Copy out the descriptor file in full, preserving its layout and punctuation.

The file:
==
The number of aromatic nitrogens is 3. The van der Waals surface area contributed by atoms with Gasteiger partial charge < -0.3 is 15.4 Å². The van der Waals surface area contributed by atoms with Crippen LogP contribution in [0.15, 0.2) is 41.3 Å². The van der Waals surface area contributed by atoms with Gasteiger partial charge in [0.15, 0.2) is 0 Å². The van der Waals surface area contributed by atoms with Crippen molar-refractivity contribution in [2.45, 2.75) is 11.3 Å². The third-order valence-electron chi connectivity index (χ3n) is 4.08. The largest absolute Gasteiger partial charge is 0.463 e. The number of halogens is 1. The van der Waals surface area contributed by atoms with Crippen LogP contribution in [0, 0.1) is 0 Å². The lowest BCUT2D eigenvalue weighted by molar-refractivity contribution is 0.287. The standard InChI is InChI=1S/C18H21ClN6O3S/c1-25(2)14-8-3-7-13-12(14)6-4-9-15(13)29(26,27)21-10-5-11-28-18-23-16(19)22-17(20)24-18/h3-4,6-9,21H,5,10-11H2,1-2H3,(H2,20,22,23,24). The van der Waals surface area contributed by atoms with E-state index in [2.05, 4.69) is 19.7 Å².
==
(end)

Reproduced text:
The number of aromatic nitrogens is 3. The van der Waals surface area contributed by atoms with Gasteiger partial charge < -0.3 is 15.4 Å². The van der Waals surface area contributed by atoms with Crippen LogP contribution in [0.15, 0.2) is 41.3 Å². The van der Waals surface area contributed by atoms with Gasteiger partial charge in [0.15, 0.2) is 0 Å². The van der Waals surface area contributed by atoms with Crippen molar-refractivity contribution in [2.45, 2.75) is 11.3 Å². The third-order valence-electron chi connectivity index (χ3n) is 4.08. The largest absolute Gasteiger partial charge is 0.463 e. The number of halogens is 1. The van der Waals surface area contributed by atoms with Crippen LogP contribution in [0, 0.1) is 0 Å². The lowest BCUT2D eigenvalue weighted by molar-refractivity contribution is 0.287. The standard InChI is InChI=1S/C18H21ClN6O3S/c1-25(2)14-8-3-7-13-12(14)6-4-9-15(13)29(26,27)21-10-5-11-28-18-23-16(19)22-17(20)24-18/h3-4,6-9,21H,5,10-11H2,1-2H3,(H2,20,22,23,24). The van der Waals surface area contributed by atoms with E-state index in [2.05, 4.69) is 19.7 Å².